Officials at the $226.5 billion California Public Employees' Retirement System, Sacramento, are using a new risk management system and attempting to beef up investment staffing as they continue efforts to better protect the pension fund from another financial meltdown.
The new risk system, BarraOne, allows CalPERS to compare holdings of hundreds of the pension fund's private equity partners with CalPERS' own public equity portfolio to see, for example, if there is overconcentration in a particular sector, said Janine Guillot, CalPERS chief operating investment officer.
“Let's say we ended up with a large concentration in some consumer sector in private equity,” she said. “We could choose to alter the mix of our public equity portfolio to bring down that concentration if we wanted to, but historically we wouldn't have even known that.”
Ms. Guillot said the new analysis between and among asset classes is essential given CalPERS' huge exposures. As of Jan. 30, the pension fund had $113.6 billion in public equities. Private equity totaled $33.9 billion and real estate assets totaled $19.2 billion as of Oct. 31, the latest period for which data were available.
Ms. Guillot said the new system also will enable CalPERS to compare the portfolio risk of its real estate holdings to the entire CalPERS portfolio. Previously, she said, CalPERS could only analyze real estate risk in isolation.
The value of CalPERS' investment portfolio dropped around 25% in the fiscal year that ended June 30, 2009, convincing the CalPERS board that the system needed to enhance its risk capabilities.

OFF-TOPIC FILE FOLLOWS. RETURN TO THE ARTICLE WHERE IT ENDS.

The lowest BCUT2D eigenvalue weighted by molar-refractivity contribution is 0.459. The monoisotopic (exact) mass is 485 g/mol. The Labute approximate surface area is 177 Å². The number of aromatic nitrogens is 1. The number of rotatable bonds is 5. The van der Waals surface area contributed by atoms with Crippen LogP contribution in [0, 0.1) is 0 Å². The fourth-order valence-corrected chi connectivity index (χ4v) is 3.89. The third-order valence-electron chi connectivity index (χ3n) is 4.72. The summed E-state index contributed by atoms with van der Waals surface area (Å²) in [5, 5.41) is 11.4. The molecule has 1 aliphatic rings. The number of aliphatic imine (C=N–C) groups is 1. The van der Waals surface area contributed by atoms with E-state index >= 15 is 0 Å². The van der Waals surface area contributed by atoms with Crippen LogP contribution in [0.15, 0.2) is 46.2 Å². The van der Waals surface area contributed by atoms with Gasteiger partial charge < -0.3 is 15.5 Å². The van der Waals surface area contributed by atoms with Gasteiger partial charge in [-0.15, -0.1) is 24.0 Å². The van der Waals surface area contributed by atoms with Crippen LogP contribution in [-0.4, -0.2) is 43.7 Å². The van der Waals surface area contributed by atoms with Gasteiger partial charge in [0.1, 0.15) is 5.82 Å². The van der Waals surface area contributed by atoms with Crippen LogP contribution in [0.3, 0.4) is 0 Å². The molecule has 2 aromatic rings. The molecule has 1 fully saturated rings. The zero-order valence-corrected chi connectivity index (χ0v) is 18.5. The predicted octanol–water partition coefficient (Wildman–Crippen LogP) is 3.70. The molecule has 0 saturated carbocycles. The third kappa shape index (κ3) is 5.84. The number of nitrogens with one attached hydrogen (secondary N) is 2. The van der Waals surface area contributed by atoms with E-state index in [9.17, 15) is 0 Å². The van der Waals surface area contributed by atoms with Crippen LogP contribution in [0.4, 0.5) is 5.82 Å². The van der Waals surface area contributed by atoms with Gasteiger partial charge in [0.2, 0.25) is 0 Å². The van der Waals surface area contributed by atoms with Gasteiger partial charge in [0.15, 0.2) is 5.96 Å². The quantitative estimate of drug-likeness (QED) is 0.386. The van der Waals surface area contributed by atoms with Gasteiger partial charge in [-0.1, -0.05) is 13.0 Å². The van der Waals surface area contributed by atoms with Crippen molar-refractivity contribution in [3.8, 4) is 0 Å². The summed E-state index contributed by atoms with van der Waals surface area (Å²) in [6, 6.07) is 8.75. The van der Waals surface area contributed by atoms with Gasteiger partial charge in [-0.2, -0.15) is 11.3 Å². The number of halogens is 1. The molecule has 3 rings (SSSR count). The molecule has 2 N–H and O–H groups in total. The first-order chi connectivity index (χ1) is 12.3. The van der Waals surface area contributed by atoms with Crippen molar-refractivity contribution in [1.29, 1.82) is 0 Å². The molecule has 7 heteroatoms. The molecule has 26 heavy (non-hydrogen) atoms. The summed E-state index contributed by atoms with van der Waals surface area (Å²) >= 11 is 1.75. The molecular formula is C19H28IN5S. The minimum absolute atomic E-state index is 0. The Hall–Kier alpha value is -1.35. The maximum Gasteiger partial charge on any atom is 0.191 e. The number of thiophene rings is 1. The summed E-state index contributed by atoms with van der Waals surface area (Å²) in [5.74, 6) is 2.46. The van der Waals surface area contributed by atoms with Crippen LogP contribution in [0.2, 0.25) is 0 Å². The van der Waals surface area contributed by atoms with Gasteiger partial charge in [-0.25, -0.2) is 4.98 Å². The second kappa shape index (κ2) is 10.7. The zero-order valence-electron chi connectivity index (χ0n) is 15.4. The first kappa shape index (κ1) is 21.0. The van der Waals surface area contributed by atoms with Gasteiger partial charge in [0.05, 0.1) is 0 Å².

Changes over the past two years have included creating a risk management office, cutting fees of external investment managers and allowing investment teams to break out of their silos to collaborate with each other to better seize investment opportunities, said Ms. Guillot.
“We learned from the financial crisis that we needed a sharper focus on how our investments were reacting to what's going on in the economy,” Rob Feckner, CalPERS board president, said in a statement. “That's the real benefit of the risk-based approach we adopted. We have a much clearer view now of what's driving returns, and that means we can better anticipate performance. We're focused on risk to protect the portfolio.”
The changes included the hiring of Ms. Guillot. The former managing director and chief operating officer for Barclays Global Investors joined CalPERS in April 2010 and was given responsibility for the investment office's administrative functions.
After only about a month on the job, CalPERS got a big black eye. Former board member Alfred Villalobos, who had become a placement agent representing private equity and investment firms seeking CalPERS contracts, and former CalPERS CEO Fred Buenrostro were indicted by a state grand jury on fraud changes as part of an influence-peddling scandal.
Other CalPERS officials were lavishly entertained in exchange for helping Mr. Villalobos' clients win investment contracts, according to court documents. The scandal resulted in an overhaul of ethics, gift and travel rules.
But Ms. Guillot believes the story of CalPERS' transformation has been overshadowed by the scandal. “We're really trying to be a credible fund leader again after everything we've been through,” she said.